However, the catalyst functions properly only under specific conditions, and thus, the OBDII catalyst monitor often cannot immediately evaluate the catalyst after the OBDII memory is cleared and the catalyst monitor is reset to “not ready.” For instance, if the catalyst is cold, or if one of the oxygen sensors is not functioning properly, then the system cannot evaluate the catalyst function. Until the catalyst is in condition to be evaluated, the catalyst monitor will report a status of “not ready.” Once the appropriate conditions have been satisfied, the catalyst is evaluated, and the catalyst monitor is reported as “ready.”

In the past, I/M programs have often included under-hood visual and functional inspections of emissions control components combined with tailpipe emissions tests to determine if the emissions control systems of a vehicle are functioning properly. However, in recent years, an increasing number of I/M programs have been inspecting 1996 and newer vehicles by using electronic interrogation of the OBDII system to determine if the emissions control systems of a vehicle are functioning properly. Such testing is described in detail in “Performing Onboard Diagnostic System Checks as Part of a Vehicle Inspection and Maintenance Program,” EPA 420-R-01015 (June 2001), a report that is incorporated herein in its entirety by this reference.

However, if the battery of a vehicle is disconnected for a period of time, the OBDII system memory is cleared. If there was a fault previously identified by the OBDII system that caused the MIL to be illuminated, it will also be cleared. If the vehicle is tested in an I/M program via the OBDII system shortly after having the battery disconnected, the OBDII system may now appear not to have a problem because the OBDII system may not have had a chance to find the fault again before the I/M OBDII emissions inspection.

Furthermore, I/M program regulations typically require service technicians to clear the OBDII memory after repairs are performed. This is done so that when the OBDII system of the vehicle is checked after the repair to determine if the problem has been appropriately remedied, it is clear if the monitor for the system that was repaired has run and checked the repaired system. Again, if a particular system has been evaluated, it will be reported as “ready.” If it has not been evaluated, it will be reported as “not ready.”

Because unscrupulous vehicle operators, recognizing that there is a problem with an emissions control system because the MIL is illuminated, could attempt to conceal a known defect by disconnecting the battery to clear the OBDII system memory, I/M programs require a check of the readiness monitors to verify that the OBDII system has evaluated the emissions control systems. Because of the check for readiness, if the battery was disconnected just before the test to clear an illuminated MIL, various monitors will be reported as “not ready,” and thus, the vehicle will not be allowed to pass the I/M OBDII emissions inspection. Furthermore, it is possible that through normal operation, all of the monitors in a vehicle may not be set to “ready.” Therefore, the EPA has suggested in its guidance on performing I/M OBDII emissions inspections that vehicles with model years of 1996–2000 should be considered ready if two or fewer of the non-continuous monitors are “not ready.” For 2001 and newer vehicles, one non-continuous monitor may be reported as “not ready.” Furthermore, in a few states, three monitors are allowed to be “not ready,” and the vehicle is still considered ready for the OBDII I/M emissions inspection.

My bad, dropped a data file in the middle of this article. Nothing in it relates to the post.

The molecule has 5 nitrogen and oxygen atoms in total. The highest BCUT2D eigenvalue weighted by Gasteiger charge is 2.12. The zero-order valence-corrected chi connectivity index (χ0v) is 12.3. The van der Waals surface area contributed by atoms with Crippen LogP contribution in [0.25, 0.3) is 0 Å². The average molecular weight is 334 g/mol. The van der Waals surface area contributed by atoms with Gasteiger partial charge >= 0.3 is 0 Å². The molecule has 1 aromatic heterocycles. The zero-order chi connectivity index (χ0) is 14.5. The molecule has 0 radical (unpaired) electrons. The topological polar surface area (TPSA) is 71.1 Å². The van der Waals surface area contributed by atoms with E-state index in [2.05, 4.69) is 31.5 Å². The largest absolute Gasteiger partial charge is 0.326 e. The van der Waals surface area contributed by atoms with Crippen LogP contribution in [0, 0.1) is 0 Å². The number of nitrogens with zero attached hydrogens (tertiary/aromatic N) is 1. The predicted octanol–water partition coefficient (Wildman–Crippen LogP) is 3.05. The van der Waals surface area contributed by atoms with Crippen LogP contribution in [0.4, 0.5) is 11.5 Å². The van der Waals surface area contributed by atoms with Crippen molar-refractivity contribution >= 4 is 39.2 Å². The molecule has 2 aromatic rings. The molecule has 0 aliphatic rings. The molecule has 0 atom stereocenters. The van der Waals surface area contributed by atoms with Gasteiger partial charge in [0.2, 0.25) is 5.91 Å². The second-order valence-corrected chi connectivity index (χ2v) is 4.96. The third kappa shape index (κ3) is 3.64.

As mentioned above, if a vehicle fails an I/M OBDII emissions inspection and is repaired, the OBDII memory will be cleared and monitors will be reset to “not ready.” Since the vehicle cannot pass an emissions inspection until only a few monitors of the OBDII system are reporting their status as “not ready,” the technician may instruct the vehicle operator to drive the vehicle for a period of time and then return so the technician can check to see if the vehicle is ready to be tested. Because the technician cannot tell the vehicle operator how long they should drive the vehicle to get it ready, and vehicle operators are not pleased to return for an inspection only to discover that too many monitors are still reporting their status as “not ready,” there is a need for a device that can communicate to and notify a vehicle operator that a vehicle is ready for an I/M OBDII emissions inspection.

SUMMARY OF THE INVENTION